In NY Times, Jonathan Weisman Misrepresents Quotes and Polls to Push Jewish “Breakup” Narrative

UPDATE:

New York Times Corrects

In response to missives by CAMERA, the newspaper initially stood by the article but eventually corrected one of its errors. See below for a detailed updates.

Jonathan Weisman insists that the tribulations of 2018 brought American Jews and their Israeli counterparts “ever closer to a breaking point.” That, at least, is how he put it in the opening sentence of his Jan. 4, 2019 news analysis piece in the New York Times.

So convincing did the author seemingly find his own arguments that, at some point between his first and last sentences, the breaking point went from near to already here: “The Great Schism is upon us,” Weisman concluded in his dramatic final sentence.

It’s a sweeping hypothesis. And yet the analysis, published in the newspaper’s Opinion section, doesn’t offer a single statistic to directly substantiate his claim. Do any surveys confirm the existence of a Great Schism? Or the idea that “neither side sees the other as caring for its basic well-being,” a view Weisman approvingly attributes to a Chicago rabbi? Or that Israeli citizens “are increasingly dismissive of the views of American Jews”? Or that younger American Jews see in Israel “a bully, armed and indifferent”? If so, Weisman doesn’t share them.

The author does cite some polling numbers from the Pew Research Center meant to give credence to his case. But those numbers aren’t just wrested from their context in a way likely to mislead. They are flatly misreported.

Weisman’s numerical evidence for the schism amounts to this: Although most American Jews voted for Democrats in the recent midterm elections, most Israeli Jews remain today supportive of the United States. In his words,

To be sure, a vocal minority of Jews in Israel remain queasy about the American president, just as a vocal minority of Jews in the United States strongly support him. But more than 75 percent of American Jews voted for the Democrats in the midterm elections; 69 percent of Israelis have a positive view of the United States under Mr. Trump, up from 49 percent in 2015, according to the Pew Research Center. Israel is one of the few developed countries where opinion about the United States has improved since Mr. Trump took office.

Weisman is wrong. Pew’s 2018 survey, conducted during the second year of the Trump administration, found that 83 percent of Israelis have a positive view of the United States, not 69 percent. And what of the “improvement” in Israelis’ opinion about the United States since Trump took office? In the two surveys taken during the Trump administration, the overall favorability numbers were 81 percent in 2017, and increased to 83 percent in 2018, a difference that’s less than the poll’s margin of error of 4-plus percent. (Between these years, “very favorable” did gain some ground against “somewhat favorable.”) Prior to that, in 2015, the last survey taken during the Barak Obama administration found virtually identical numbers, with 81 percent — not, as Weisman claimed, 49 percent — viewing the U.S. favorably. And a year before that, also while Obama was in office, 84 percent of Israelis felt favorably about their primary ally, a number unmatched since Trump took office.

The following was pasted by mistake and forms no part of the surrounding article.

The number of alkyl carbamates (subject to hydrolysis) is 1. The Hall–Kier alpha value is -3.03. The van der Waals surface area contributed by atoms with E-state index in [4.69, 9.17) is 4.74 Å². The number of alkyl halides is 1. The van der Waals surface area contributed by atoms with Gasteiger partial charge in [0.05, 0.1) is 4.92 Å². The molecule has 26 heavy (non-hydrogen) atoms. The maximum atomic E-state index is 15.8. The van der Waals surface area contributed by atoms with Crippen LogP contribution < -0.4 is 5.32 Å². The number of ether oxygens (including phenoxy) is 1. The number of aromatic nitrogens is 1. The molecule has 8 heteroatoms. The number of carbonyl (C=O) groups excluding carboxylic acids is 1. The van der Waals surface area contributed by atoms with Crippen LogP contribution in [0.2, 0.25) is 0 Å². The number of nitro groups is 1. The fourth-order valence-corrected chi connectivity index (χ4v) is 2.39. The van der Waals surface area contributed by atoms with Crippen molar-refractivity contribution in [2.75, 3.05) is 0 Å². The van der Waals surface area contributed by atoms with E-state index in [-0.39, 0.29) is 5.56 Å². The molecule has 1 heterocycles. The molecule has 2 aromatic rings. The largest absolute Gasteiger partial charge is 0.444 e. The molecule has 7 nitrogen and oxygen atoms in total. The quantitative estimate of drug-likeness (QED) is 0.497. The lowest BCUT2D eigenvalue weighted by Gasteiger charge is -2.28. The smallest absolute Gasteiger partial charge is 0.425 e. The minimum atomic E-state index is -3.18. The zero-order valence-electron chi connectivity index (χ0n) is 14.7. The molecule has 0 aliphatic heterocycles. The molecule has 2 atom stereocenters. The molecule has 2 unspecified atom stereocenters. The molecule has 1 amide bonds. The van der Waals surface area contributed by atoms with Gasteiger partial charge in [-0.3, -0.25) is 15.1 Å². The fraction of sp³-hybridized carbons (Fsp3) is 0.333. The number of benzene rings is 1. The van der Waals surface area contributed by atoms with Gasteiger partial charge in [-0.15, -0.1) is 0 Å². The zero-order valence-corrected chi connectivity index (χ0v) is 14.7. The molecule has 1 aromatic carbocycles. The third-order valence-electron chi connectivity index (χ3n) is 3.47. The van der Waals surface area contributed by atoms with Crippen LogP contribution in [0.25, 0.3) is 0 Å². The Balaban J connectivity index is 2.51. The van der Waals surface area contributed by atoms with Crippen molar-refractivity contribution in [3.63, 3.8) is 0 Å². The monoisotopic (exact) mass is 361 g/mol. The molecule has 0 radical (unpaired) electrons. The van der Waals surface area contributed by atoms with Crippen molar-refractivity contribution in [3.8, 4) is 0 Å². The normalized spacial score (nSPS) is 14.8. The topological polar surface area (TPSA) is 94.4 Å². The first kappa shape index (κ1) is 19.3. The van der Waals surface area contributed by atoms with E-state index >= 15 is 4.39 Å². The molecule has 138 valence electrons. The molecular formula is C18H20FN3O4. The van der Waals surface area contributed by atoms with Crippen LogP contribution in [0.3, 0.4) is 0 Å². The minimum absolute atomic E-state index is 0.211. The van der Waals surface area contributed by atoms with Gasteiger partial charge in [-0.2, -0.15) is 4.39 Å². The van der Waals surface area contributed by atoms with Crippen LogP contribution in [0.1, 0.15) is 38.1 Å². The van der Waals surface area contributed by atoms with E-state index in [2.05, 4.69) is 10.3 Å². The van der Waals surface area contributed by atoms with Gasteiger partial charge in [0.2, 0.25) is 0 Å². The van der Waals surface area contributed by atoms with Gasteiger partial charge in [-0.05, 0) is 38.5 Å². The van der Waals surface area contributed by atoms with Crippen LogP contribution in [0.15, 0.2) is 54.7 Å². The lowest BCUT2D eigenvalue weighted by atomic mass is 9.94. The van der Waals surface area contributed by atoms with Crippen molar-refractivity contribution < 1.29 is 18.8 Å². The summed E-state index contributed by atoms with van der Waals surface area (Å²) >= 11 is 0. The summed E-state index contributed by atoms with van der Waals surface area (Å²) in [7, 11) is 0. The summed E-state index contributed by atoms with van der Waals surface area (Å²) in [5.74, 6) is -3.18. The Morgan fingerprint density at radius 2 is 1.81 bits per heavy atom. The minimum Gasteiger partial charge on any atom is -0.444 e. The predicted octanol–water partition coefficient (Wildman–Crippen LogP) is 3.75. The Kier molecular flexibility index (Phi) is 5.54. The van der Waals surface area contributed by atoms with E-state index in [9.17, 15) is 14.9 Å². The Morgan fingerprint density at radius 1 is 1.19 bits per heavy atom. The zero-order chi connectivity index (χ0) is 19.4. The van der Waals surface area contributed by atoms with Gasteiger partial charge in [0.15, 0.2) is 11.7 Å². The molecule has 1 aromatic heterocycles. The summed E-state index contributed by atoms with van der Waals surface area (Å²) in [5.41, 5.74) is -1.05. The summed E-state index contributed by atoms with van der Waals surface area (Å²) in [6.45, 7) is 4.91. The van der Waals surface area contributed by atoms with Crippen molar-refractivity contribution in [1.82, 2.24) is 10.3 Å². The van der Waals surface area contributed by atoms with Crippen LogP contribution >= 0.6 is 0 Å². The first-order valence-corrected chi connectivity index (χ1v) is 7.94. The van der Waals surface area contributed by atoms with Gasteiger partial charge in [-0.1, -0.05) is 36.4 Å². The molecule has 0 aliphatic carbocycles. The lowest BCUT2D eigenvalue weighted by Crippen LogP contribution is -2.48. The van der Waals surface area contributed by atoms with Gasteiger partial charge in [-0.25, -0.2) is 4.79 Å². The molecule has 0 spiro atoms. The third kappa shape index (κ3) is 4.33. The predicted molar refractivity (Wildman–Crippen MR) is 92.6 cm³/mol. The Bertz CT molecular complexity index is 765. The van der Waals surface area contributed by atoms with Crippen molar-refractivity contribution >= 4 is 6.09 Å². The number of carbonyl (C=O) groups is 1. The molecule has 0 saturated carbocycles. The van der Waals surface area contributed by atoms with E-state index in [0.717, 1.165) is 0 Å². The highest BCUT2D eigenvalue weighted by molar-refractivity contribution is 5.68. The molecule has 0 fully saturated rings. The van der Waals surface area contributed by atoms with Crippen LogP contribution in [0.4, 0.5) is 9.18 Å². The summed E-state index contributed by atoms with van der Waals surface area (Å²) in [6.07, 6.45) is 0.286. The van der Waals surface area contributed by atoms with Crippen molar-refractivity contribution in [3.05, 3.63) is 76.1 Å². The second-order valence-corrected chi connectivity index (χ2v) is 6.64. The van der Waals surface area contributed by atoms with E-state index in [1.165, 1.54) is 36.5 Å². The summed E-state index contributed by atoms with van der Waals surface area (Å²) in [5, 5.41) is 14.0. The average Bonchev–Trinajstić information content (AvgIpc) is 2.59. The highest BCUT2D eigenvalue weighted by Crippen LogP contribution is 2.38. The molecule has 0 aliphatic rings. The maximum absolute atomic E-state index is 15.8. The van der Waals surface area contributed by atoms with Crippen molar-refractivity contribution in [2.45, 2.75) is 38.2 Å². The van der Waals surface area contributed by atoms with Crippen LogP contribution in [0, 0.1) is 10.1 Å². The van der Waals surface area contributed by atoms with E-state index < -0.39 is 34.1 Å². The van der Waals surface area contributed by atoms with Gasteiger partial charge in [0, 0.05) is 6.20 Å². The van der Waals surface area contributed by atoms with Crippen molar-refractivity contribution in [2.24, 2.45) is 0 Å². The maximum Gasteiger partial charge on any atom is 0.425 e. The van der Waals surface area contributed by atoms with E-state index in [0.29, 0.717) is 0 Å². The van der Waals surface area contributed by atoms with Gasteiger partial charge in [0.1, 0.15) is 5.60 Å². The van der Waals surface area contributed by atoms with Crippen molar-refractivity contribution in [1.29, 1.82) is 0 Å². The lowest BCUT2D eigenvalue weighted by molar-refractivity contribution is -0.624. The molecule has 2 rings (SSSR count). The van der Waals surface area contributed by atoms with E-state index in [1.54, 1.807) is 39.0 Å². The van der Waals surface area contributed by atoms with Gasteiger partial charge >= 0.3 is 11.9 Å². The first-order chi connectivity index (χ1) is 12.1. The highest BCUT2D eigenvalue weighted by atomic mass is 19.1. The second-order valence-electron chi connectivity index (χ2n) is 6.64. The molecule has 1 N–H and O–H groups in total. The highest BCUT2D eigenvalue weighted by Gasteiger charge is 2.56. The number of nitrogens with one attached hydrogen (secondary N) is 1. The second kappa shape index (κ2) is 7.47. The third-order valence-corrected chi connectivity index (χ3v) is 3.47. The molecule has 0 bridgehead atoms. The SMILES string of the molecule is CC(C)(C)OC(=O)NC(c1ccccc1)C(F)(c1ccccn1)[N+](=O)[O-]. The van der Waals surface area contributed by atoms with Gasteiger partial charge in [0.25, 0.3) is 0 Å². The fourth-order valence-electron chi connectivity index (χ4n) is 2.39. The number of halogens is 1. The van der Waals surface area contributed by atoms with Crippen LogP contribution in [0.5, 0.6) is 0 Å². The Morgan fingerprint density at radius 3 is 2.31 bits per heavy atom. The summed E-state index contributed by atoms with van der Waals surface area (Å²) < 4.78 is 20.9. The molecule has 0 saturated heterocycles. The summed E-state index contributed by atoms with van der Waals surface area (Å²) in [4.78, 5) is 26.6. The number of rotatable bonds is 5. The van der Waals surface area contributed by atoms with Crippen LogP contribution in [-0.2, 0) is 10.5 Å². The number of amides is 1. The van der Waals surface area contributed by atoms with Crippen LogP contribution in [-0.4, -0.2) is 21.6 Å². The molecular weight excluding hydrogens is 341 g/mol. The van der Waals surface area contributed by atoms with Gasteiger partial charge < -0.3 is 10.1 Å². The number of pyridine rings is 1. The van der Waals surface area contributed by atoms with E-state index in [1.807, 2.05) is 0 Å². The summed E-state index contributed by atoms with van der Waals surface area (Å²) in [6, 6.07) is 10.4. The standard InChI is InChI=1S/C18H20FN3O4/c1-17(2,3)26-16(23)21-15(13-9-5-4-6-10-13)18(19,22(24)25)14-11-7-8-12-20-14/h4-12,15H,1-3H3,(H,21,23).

Pew poll shows steady Israeli support for U.S.

Click to enlarge.

So where did Weisman's 69 percent figure come from? The author apparently confused two distinct survey questions — one about favorable views of the United States, and a separate one about how much confidence people have that Trump, specifically, will do the right thing in global affairs, specifically. (See here for the wording of that question.) To the latter question, 69 percent of Israelis did express confidence in Trump’s foreign policy. And while this was certainly an increase from the 49 percent who said the same in 2015, as then-President Obama was moving toward an unpopular nuclear agreement with Iran, the current figure under Trump, 69 percent, is less than the highs of Israeli confidence during both the Obama administration and that of George W. Bush.

In other words, even if he hadn’t misinformed readers about the poll question, the numbers Weisman cited (and mislabeled) aren’t proof of a Great Schism. They’re simply more of the same. Yes, Israelis seemed pleased by Trump’s withdrawal from the Iran deal and his decision to move the U.S. embassy to Jerusalem. But the change in sentiment represents nothing remarkable. Sometimes people are happier about US foreign policy. Sometimes they’re less happy. Sometimes Israelis are more confident in Democratic presidents who are also supported by most American Jews. And sometimes they're more confident in Republican presidents.

The misrepresentation of the Pew poll isn’t Weisman’s only error. Again as purported evidence of a schism, the author claims an Israeli religious official had “refused” to use the word synagogue to describe Pittsburgh's Tree of Life synagogue, where 11 Jews were murdered late last year. “Israel’s chief Ashkenazi rabbi, after the slaughter in Pittsburgh, refused to refer to the Conservative Tree of Life as a synagogue at all, calling it ‘a place with a profound Jewish flavor,’” the piece insists.

But the chief rabbi, David Lau, in fact did refer to Tree of Life as a synagogue. In his interview with the Israeli newspaper Makor Rishon, he dismissed others who refused to use the word synagogue, and forcefully challenged the view, by anyone, that the Jewish denomination of those killed has any relevance whatsoever. What matters, he said, is that Jews were killed as Jews, and not what “synagogue” they were praying at.

In his words: “Does it make any difference which synagogue they attended or which liturgical text of prayers they were reciting?!”